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Open Access Research

Norvaline is accumulated after a down-shift of oxygen in Escherichia coli W3110

Jaakko Soini13, Christina Falschlehner1, Christina Liedert1, Jörg Bernhardt2, Jussi Vuoristo3 and Peter Neubauer134*

Author Affiliations

1 Bioprocess Engineering Laboratory, Department of Process and Environmental Engineering and Biocenter Oulu, University of Oulu, P. O. Box 4300, FI-90014 Oulu, Finland

2 Department of Microbial Physiology, Institute of Microbiology, Ernst-Moritz-Arndt-University Greifswald, Friedrich-Ludwig-Jahn-Str. 15, D-17489 Greifswald, Germany

3 Biocenter Oulu, University of Oulu, P. O. Box 5000, FI-90014 Oulu, Finland

4 Department of Bioprocess Technology, Institute of Biotechnology, Technische Universität Berlin, Ackerstr. 71-76, D-13355 Berlin, Germany

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Microbial Cell Factories 2008, 7:30  doi:10.1186/1475-2859-7-30

Published: 21 October 2008

Abstract

Background

Norvaline is an unusual non-proteinogenic branched-chain amino acid which has been of interest especially during the early enzymological studies on regulatory mutants of the branched-chain amino acid pathway in Serratia marcescens. Only recently norvaline and other modified amino acids of the branched-chain amino acid synthesis pathway got attention again when they were found to be incorporated in minor amounts in heterologous proteins with a high leucine or methionine content. Earlier experiments have convincingly shown that norvaline and norleucine are formed from pyruvate being an alternative substrate of α-isopropylmalate synthase, however so far norvaline accumulation was not shown to occur in non-recombinant strains of E. coli.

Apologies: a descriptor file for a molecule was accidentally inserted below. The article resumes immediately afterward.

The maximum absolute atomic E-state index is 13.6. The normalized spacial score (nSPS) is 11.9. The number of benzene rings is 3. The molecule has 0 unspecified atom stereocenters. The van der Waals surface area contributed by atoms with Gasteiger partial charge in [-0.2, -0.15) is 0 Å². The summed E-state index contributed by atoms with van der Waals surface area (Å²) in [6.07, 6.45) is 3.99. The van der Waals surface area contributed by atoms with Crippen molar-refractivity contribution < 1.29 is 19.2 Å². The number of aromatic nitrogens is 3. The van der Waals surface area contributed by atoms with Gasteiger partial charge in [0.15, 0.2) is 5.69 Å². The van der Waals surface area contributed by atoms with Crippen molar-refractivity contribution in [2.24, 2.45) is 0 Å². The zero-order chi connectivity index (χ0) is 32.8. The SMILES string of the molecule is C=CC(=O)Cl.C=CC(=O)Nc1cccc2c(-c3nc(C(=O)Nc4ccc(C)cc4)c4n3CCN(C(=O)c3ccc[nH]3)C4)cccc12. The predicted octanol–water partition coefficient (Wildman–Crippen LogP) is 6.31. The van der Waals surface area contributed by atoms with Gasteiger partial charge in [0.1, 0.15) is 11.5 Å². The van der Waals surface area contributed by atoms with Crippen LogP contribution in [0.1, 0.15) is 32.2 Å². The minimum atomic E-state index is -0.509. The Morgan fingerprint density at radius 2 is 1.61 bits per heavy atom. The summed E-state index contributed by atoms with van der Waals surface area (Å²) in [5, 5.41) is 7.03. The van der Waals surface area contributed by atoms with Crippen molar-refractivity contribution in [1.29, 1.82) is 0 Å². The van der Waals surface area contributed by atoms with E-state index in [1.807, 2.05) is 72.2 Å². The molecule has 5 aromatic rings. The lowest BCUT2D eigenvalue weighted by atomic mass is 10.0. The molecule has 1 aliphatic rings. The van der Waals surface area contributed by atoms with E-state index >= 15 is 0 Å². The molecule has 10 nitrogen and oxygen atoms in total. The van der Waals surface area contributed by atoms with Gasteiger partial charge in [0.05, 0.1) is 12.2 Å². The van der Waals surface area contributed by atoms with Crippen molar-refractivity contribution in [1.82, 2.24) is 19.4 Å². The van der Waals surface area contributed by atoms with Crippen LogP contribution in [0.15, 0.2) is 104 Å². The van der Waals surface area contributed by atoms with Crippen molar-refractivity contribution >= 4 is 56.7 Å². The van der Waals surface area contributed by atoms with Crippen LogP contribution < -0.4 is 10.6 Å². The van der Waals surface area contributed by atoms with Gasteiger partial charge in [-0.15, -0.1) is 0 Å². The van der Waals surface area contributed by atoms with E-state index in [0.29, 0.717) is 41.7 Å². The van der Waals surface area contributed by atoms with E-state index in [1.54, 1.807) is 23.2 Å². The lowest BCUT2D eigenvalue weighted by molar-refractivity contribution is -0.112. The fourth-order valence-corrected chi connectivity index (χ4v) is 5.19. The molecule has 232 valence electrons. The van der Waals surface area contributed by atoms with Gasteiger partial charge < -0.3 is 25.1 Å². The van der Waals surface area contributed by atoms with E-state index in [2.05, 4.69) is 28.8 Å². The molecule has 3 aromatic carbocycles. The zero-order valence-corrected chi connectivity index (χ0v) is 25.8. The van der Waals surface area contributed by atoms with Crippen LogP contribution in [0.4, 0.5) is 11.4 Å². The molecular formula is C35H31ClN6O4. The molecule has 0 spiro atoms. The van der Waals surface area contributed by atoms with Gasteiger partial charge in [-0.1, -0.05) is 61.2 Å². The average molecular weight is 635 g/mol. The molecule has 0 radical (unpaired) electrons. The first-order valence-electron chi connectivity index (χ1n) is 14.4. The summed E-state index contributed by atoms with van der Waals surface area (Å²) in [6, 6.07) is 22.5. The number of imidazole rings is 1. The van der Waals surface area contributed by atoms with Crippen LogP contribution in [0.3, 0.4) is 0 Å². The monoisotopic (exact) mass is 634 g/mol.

Results

Here we show that oxygen limitation causes norvaline accumulation in E. coli K-12 W3110 during grow in glucose-based mineral salt medium. Norvaline accumulates immediately after a shift to oxygen limitation at high glucose concentration. On the contrary free norvaline is not accumulated in E. coli W3110 in aerobic cultures. The analysis of medium components, supported by transcriptomic studies proposes a purely metabolic overflow mechanism from pyruvate into the branched chain amino acid synthesis pathway, which is further supported by the significant accumulation of pyruvate after the oxygen downshift. The results indicate overflow metabolism from pyruvate as necessary and sufficient, but deregulation of the branched chain amino acid pathway may be an additional modulating parameter.

Conclusion

Norvaline synthesis has been so far mainly related to an imbalance of the synthesis of the branched chain amino acids under conditions were pyruvate level is high. Here we show that simply a downshift of oxygen is sufficient to cause norvaline accumulation at a high glucose concentration as a consequence of the accumulation of pyruvate and its direct chain elongation over α-ketobutyrate and α-ketovalerate.

Although the flux to norvaline is low, millimolar concentrations are accumulated in the cultivation broth, which is far above the level which has been discussed for being relevant for misincorporation of norvaline into recombinant proteins. Therefore we believe that our finding is relevant for recombinant protein production but also may even have implications for the physiology of E. coli under oxygen limitation in general.